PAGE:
Project Initiation Document (PID) or Detailed Project Proposal (175 Points) You are preparing this..

Project Initiation Document (PID) or Detailed Project Proposal (175 Points)

You are preparing this PID as project manager in charge and as if you are working for the project owner/sponsor.

Now that your project has been selected, you need to develop a project initiation document. This document normally includes information gathered from the very beginning when the project is first considered until it is approved for implementation. You are not strictly following the PRINCE II methodology so the stage plan will be developed later. Assume that your proposal needs one more seal of approval to be implemented. Prepare this document to convince the executive management of the organization that the project is worth pursuing.

For this exercise, you must document the relevant information in a project report of no more than eight pages (at a font size of 11 or 12 points, with reasonable margins, and double or 1.5 spaced lines). You can have up to 10 pages as appendix if needed.

(10 points) The report should have a professional appearance with correct grammar.

As a minimum, you must address all the following:

1. Background (20 points): explain the situation leading to the need for the project and explain how the project fulfills this need. Discuss at least two other alternatives and explain why your selected project is the best alternative. If the team is using a project that has been assigned to them by a client and the team finds it difficult to imagine alternative projects that may been discussed, please discuss two alternative approaches to execute the selected project and explain why your selected approach is the best.

2. Project description (25 points): include scope (deliverables and exclusions) and objectives. Please provide project management and business objectives separately.

3. Work Breakdown structure (WBS, 50 points): Include a complete WBS for the project extending from project name at level 0 to work packages. Do not recycle or force-fit an existing DWBS; you must create one ab initio, i.e., from the beginning. Introduce the DWBS with a short statement, not exceeding 100 words, that describes the project’s objectives.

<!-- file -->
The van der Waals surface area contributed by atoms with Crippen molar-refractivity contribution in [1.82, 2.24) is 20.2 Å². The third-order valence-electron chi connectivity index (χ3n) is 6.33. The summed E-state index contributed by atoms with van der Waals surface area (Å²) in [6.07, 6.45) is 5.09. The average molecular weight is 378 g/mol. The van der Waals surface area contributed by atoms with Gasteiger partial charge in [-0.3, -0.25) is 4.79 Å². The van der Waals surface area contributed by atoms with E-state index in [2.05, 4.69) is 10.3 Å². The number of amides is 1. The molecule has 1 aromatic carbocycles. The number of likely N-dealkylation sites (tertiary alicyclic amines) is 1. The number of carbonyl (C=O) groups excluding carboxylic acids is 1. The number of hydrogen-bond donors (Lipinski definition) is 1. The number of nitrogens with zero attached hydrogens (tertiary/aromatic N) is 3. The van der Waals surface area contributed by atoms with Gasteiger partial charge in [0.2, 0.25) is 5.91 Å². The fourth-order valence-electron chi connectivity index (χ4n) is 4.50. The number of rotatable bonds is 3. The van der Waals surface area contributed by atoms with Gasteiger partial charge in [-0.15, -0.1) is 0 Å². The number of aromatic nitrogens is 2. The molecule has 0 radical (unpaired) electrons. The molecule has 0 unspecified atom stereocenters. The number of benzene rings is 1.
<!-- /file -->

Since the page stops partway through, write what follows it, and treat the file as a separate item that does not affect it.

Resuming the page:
Present your DWBS graphically (required), and in a tabular fashion or using indented text (also required, separate from the graphical version of the DWBS). The top level (project level) should be called level zero, and it contains the project name. Use a systematic approach to number or otherwise code the levels and their individual elements. Describe the approach(es) used for decomposing the deliverables across different levels. The breakdown basis at all levels must be deliverable, resulting in deliverable elements that are based, for example, on functions (“electrical system”), location (“the north wall”), or distinct physical attributes (“wheels”). At each junction below the first level you may use a different breakdown basis, but the basis must be the same for all the child elements of each parent element. If you find that one or more of your items are activities, tasks in themselves, departments, or account numbers, you have not focused sufficiently on the deliverable concept.

Avoid elements containing no or too-little information (sometimes known as “black-box items”), such as “Specialty Module” or “Pre-Assembled Unit.” If you plan to hire (i.e., sub-contract) another organization to deliver an item, then for this course that deliverable is not counted as part of your project unless you would plan, estimate, and manage that deliverable, its tasks, and their associated resources, independent of where the resources reside. If you are charging the client for project management (as you should!), it should be represented in the form of project management deliverables (e.g., through the documents produced because of project management).